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What the wrong KPIs could do to your software team

KPIs (key performance indicators) are essential to measure performance and ultimately, improve it. But how do you quantify excellent software code? Today, many software engineering KPIs focus purely on quantity: lines of code written, hours worked, and the number of bugs reported. In many cases, these KPIs can be doing more harm than good. The purpose of the KPIs should be to drive sustained improvements in the software team.

For example, say a development team is successfully hitting their KPI of under 50 bug reports a month. Is that because the KPI is driving them to write better code? Or is it just deterring them from reporting software bugs or launching new features? Bad metrics are easily gamed as they encourage a team to take action to make the metrics look good. It’s wise to remember Goodhart’s Law:

When a measure becomes a target, it ceases to be a good measure.

Sets of KPIs offer a “scorecard” on performance that an engineering leader can use to target actions to ensure tangible improvements. When used correctly, they capture precisely how a software development team is performing. 

But, a creative skill like software engineering can’t be summed up in terms of hours and lines of code–especially given the developing nature of Agile and iterative coding. Software engineering team leaders may need to rethink the KPIs to be a true measure of the fluid progress of software development. Ultimately, they could focus on encouraging constant, consistent improvement throughout the lifespan of a product by assessing the quality and team performance. Good metrics are invaluable, but bad metrics can make a team’s life miserable.

The Qualities of a Good KPI:

A good KPI should have the following qualities:

  • Specific: A KPI should be a detailed yet simple, and clear description of what the actual goal is. For example, “Improve customer satisfaction” is too broad. A better KPI is, “Improve customer satisfaction ratings by 10% by the end of Q3.”
  • Measurable: As demonstrated in the example above, KPIs should be quantifiable to establish an exact definition of success. When thinking about ways to measure, one could consider percentages, time, or raw numbers.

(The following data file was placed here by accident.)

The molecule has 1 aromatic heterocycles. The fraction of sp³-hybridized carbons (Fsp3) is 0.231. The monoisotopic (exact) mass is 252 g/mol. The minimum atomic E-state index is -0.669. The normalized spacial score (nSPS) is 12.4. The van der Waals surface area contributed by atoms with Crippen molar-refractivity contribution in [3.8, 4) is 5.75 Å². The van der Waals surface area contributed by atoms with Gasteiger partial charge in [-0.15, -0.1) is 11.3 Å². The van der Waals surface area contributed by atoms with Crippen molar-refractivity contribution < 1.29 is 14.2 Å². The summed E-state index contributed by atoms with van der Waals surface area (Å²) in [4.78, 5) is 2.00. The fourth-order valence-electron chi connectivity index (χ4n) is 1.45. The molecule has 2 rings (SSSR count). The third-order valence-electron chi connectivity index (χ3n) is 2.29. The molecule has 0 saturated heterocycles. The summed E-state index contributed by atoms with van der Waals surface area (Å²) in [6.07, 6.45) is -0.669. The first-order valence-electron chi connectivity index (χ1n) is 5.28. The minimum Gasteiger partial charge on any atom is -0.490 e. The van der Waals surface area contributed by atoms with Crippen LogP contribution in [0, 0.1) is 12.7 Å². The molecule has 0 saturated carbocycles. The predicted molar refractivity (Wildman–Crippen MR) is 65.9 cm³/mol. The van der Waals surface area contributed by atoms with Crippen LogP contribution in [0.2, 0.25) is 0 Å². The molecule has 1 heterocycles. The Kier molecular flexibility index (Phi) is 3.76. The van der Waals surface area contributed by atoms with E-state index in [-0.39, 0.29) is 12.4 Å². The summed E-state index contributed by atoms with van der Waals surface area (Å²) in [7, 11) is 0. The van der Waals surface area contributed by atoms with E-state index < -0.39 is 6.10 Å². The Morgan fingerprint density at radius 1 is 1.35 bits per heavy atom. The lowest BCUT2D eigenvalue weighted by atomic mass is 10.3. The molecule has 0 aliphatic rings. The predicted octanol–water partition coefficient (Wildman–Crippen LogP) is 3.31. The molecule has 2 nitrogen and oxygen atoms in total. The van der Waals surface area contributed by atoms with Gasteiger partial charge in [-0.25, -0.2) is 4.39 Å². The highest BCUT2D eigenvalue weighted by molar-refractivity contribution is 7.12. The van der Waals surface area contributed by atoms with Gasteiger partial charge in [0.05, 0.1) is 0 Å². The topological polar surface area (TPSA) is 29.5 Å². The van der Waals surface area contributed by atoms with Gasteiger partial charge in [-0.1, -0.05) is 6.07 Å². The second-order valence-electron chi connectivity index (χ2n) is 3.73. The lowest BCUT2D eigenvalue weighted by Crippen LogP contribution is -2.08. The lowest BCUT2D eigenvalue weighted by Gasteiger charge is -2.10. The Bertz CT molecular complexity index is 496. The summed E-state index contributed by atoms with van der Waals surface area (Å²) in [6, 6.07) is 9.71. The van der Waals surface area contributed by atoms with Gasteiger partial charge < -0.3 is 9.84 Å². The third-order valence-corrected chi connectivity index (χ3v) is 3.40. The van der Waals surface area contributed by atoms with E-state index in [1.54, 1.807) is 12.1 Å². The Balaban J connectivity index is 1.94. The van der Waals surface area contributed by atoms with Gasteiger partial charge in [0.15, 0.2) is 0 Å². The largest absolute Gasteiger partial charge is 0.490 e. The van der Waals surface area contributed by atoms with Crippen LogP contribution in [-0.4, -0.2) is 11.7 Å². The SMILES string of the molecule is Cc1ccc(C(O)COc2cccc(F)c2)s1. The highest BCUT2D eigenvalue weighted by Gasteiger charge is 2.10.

• Achievable: KPIs should be ambitious yet attainable within reason. This ensures individuals working toward them are motivated and challenged but don’t burn out. It also helps set realistic expectations with stakeholders and company leadership. Conversely, a metric that cannot be acted upon is simply a vanity metric.
  • Relevant: KPIs should help advance the key business objective(s) of the team. For example, if someone is on a client success team that falls under the company’s marketing organisation, their KPI should align with marketing objectives.
  • Time-bound: A company could select an ambitious yet realistic amount of time in which progress towards a KPI can be measured. 
  • Evaluate: Regularly examining KPIs is a great way to ensure that the team/business is still working toward the right objectives. During this evaluation one may question, Is this KPI still relevant? What are the main blockers to success? Do we have the right budget, tools, talent, and support? After this KPI period is complete, what should be measured next?
  • Re-evaluate/Readjust: Consider re-evaluating your KPIs at specific periods—perhaps halfway through the KPI timeframe and again at the end. This could be the right time to determine whether it's necessary to make changes to the KPIs so they’re up to date, achievable, relevant, and in line with company objectives.

Applying these KPIs to Software Engineering:

KPIs and metrics are so valuable because they’re precise measurements that you can understand quickly and track over time. Here are four examples of software engineering KPIs that fit these criteria and allow businesses to gain a real understanding and encourage the real improvement of a software team’s performance

1. Time from first commitment to the deployment

Lead time in DevOps measures how much time has elapsed between committing code and deploying it to production, tracking the time spent on implementing, testing, and delivering changes to the codebase.